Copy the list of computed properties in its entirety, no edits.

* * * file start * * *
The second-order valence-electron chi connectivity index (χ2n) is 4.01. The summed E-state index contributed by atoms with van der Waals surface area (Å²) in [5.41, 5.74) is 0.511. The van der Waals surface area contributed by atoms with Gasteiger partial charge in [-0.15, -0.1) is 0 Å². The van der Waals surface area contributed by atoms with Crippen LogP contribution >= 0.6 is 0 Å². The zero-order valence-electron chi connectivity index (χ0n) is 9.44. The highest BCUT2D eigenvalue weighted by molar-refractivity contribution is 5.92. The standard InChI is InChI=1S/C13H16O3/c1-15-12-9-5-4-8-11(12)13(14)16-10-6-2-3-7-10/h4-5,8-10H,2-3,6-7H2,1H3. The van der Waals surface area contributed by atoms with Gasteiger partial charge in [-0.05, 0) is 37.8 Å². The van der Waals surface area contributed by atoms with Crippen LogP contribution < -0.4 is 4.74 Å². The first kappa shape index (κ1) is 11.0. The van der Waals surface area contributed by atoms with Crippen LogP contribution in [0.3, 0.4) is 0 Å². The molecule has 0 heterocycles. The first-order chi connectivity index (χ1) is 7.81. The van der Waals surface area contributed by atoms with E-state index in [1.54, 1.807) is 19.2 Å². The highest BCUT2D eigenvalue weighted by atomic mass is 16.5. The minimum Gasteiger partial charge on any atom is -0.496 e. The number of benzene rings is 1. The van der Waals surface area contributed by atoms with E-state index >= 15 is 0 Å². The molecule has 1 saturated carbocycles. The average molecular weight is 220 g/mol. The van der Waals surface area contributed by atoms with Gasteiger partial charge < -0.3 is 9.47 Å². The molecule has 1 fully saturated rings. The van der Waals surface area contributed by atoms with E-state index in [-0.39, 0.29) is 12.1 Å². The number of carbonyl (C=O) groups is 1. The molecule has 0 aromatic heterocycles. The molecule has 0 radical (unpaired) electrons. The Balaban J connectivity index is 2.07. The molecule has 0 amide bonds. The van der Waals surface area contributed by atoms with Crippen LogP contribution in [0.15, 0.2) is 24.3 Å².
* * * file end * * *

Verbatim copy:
The second-order valence-electron chi connectivity index (χ2n) is 4.01. The summed E-state index contributed by atoms with van der Waals surface area (Å²) in [5.41, 5.74) is 0.511. The van der Waals surface area contributed by atoms with Gasteiger partial charge in [-0.15, -0.1) is 0 Å². The van der Waals surface area contributed by atoms with Crippen LogP contribution >= 0.6 is 0 Å². The zero-order valence-electron chi connectivity index (χ0n) is 9.44. The highest BCUT2D eigenvalue weighted by molar-refractivity contribution is 5.92. The standard InChI is InChI=1S/C13H16O3/c1-15-12-9-5-4-8-11(12)13(14)16-10-6-2-3-7-10/h4-5,8-10H,2-3,6-7H2,1H3. The van der Waals surface area contributed by atoms with Gasteiger partial charge in [-0.05, 0) is 37.8 Å². The van der Waals surface area contributed by atoms with Crippen LogP contribution < -0.4 is 4.74 Å². The first kappa shape index (κ1) is 11.0. The van der Waals surface area contributed by atoms with Crippen LogP contribution in [0.3, 0.4) is 0 Å². The molecule has 0 heterocycles. The first-order chi connectivity index (χ1) is 7.81. The van der Waals surface area contributed by atoms with E-state index in [1.54, 1.807) is 19.2 Å². The highest BCUT2D eigenvalue weighted by atomic mass is 16.5. The minimum Gasteiger partial charge on any atom is -0.496 e. The number of benzene rings is 1. The van der Waals surface area contributed by atoms with E-state index >= 15 is 0 Å². The molecule has 1 saturated carbocycles. The average molecular weight is 220 g/mol. The van der Waals surface area contributed by atoms with Gasteiger partial charge < -0.3 is 9.47 Å². The molecule has 1 fully saturated rings. The van der Waals surface area contributed by atoms with E-state index in [-0.39, 0.29) is 12.1 Å². The number of carbonyl (C=O) groups is 1. The molecule has 0 aromatic heterocycles. The molecule has 0 radical (unpaired) electrons. The Balaban J connectivity index is 2.07. The molecule has 0 amide bonds. The van der Waals surface area contributed by atoms with Crippen LogP contribution in [0.15, 0.2) is 24.3 Å².